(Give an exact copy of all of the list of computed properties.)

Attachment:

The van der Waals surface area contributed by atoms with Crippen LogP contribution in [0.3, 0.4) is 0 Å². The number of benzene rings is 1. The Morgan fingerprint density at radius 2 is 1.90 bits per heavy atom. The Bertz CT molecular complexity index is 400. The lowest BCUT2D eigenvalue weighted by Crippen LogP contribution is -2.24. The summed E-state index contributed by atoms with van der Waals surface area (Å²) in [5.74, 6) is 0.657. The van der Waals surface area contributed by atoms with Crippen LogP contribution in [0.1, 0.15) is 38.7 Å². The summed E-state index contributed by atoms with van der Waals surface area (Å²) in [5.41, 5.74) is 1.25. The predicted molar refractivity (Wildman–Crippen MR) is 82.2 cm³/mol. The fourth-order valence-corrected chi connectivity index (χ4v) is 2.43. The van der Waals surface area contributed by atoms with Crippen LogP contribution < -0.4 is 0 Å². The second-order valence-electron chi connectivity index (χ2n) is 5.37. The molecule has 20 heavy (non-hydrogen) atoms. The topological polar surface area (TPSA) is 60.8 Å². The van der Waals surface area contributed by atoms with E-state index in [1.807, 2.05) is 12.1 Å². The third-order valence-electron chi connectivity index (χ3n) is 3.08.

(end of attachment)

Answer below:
The van der Waals surface area contributed by atoms with Crippen LogP contribution in [0.3, 0.4) is 0 Å². The number of benzene rings is 1. The Morgan fingerprint density at radius 2 is 1.90 bits per heavy atom. The Bertz CT molecular complexity index is 400. The lowest BCUT2D eigenvalue weighted by Crippen LogP contribution is -2.24. The summed E-state index contributed by atoms with van der Waals surface area (Å²) in [5.74, 6) is 0.657. The van der Waals surface area contributed by atoms with Crippen LogP contribution in [0.1, 0.15) is 38.7 Å². The summed E-state index contributed by atoms with van der Waals surface area (Å²) in [5.41, 5.74) is 1.25. The predicted molar refractivity (Wildman–Crippen MR) is 82.2 cm³/mol. The fourth-order valence-corrected chi connectivity index (χ4v) is 2.43. The van der Waals surface area contributed by atoms with Crippen LogP contribution < -0.4 is 0 Å². The second-order valence-electron chi connectivity index (χ2n) is 5.37. The molecule has 20 heavy (non-hydrogen) atoms. The topological polar surface area (TPSA) is 60.8 Å². The van der Waals surface area contributed by atoms with E-state index in [1.807, 2.05) is 12.1 Å². The third-order valence-electron chi connectivity index (χ3n) is 3.08.